“Cooling down”: therapeutic hypothermia for cardiac arrest patients



ambulance__ecnalubmaIt has been recommended by the American Heart Association (AHA) since 2003. It was incorporated in the guidelines in 2005 Guidelines for Cardiopulmonary Resuscitation and Emergency Cardiovascular Care Guidelines for Cardiopulmonary Resuscitation and Emergency Cardiovascular Care. Yet, this clinical practice, which can save lives, are seldom used in hospitals and clinics.

The technique is called therapeutic hypothermia and is recommended for use in cardiac arrest survivors who are unconscious or in comma.

How does therapeutic cooling work?

Here is how “chilling out” works:

The patient’s body temperature is cooled down so that internal body temperature remains between 32° and 34°C (89.6° and 93.2°F) and the patient is monitored that the temperature remains stable for at least 12 to 24 hours. In doing so, damage is minimized and survival and neurological outcomes improved.

Is it effective?

A study by Australian researchers in 2002 showed that therapeutic hypothermia improved outcomes in patients with coma after resuscitation from cardiac arrest. 49% of patients who underwent hypothermia were discharged to go home to a rehab facility. Only 26% of those maintained at normal temperature were discharged. Other studies suggest similar results.

So why is therapeutic cooling not so popular in clinical practice?

Researchers at University of Pennsylvania School of Medicine, Philadelphia thought it might be due to the fact that therapy is not cost effective. Thus, they conducted a study to evaluate the cost-efficiency of this method. They balanced the cost to provide therapeutic hypothermia, which included treatment, posthospital discharge care, additional nursing care required during cooling treatment, and the extra time spent in the intensive care unit versus the efficacy and costs of no cooling therapy. Their analysis indicates that the therapy is effective in the long run. Specifically,

  • Patients who underwent therapeutic hypothermia gained more quality-adjusted life years than those treated with conventional therapies.
  • Cost effectiveness of hypothermia remained less than $100 000 per quality-adjusted life-year in 91% of the situations analyzed vs. conventional therapies.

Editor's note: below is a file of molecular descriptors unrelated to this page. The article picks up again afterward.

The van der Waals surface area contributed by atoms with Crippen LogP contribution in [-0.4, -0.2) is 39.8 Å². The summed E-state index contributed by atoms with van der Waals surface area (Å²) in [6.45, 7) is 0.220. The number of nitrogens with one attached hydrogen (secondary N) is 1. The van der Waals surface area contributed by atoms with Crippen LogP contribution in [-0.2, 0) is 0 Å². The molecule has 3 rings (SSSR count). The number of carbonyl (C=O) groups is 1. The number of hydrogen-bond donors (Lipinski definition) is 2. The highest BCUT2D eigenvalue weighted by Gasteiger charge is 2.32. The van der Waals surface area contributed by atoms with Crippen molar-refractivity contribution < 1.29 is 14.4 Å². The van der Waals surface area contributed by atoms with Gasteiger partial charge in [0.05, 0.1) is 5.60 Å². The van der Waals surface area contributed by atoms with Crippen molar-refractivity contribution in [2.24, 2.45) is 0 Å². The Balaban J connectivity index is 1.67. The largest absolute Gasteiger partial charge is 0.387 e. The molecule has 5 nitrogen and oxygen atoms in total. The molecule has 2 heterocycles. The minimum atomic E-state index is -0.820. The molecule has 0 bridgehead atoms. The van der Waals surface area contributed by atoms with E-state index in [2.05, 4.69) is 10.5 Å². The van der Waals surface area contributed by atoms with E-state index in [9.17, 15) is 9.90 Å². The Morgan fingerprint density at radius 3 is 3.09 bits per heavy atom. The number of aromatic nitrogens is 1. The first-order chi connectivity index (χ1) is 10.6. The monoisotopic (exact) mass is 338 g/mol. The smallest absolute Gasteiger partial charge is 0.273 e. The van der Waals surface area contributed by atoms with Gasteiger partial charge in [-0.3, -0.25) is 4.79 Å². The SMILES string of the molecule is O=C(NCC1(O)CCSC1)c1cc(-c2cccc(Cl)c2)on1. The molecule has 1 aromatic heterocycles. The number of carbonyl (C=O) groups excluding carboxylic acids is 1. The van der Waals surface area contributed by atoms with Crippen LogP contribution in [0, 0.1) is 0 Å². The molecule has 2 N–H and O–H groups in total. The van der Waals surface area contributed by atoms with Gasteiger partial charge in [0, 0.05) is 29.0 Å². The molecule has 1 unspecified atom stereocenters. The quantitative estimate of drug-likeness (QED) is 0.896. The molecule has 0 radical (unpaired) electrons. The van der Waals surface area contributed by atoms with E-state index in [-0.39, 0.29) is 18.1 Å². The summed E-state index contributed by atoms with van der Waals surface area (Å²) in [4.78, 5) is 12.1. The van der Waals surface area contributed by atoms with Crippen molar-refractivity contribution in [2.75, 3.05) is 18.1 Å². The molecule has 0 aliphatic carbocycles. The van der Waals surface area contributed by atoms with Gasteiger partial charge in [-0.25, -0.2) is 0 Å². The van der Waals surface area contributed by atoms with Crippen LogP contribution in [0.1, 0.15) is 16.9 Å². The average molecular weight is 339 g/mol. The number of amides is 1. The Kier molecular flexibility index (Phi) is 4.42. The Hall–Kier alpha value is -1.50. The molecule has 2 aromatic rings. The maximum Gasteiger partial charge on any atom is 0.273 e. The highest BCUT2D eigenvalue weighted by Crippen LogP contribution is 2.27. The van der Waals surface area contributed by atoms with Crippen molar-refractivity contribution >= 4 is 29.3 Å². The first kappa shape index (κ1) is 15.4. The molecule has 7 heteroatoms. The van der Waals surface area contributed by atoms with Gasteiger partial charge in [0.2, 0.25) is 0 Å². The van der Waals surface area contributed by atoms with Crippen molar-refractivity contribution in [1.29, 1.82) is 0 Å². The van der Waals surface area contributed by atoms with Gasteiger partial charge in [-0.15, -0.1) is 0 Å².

According to study author Dr. Raina Merchant

“The cost of therapeutic hypothermia compares favorably with other medical treatments that are commonly used, such as kidney dialysis, estimated at $55 000 per quality-adjusted life-year, and public access defibrillation, at $44 000 per quality-adjusted life-year. Even when we controlled for care outside of the hospital, the cost of the therapy was still within the accepted range of cost-effectiveness.”

In some American cities, therapeutic cooling is becoming part of emergency procedures. Ambulances in New York City deliver cardiac arrest patients only to hospitals with cooling facilities. This is a bit controversial because smaller hospitals which don’t have and can’t afford cooling facilities may be at a disadvantage.

Dr. Merchant hopes that therapeutic hypothermia will soon become the standard of care everywhere.

“The American Heart Association recommends this therapy with very good data to show that it saves lives. People are able to return back home and to their regular jobs in many cases, without the permanent brain damage that would often ensue after a cardiac arrest. It’s not uncommon for studies to come out saying that something is effective, but hurdles remain in trying to figure out how to implement the therapy. Cost is often a part of that discussion, so we wanted to show that cost should not be an obstacle to cooling, a therapy we already know is effective.”

Photo credit: stock.xchng

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NOTE: The contents in this blog are for informational purposes only, and should not be construed as medical advice, diagnosis, treatment or a substitute for professional care. Always seek the advice of your physician or other qualified health professional before making changes to any existing treatment or program. Some of the information presented in this blog may already be out of date.
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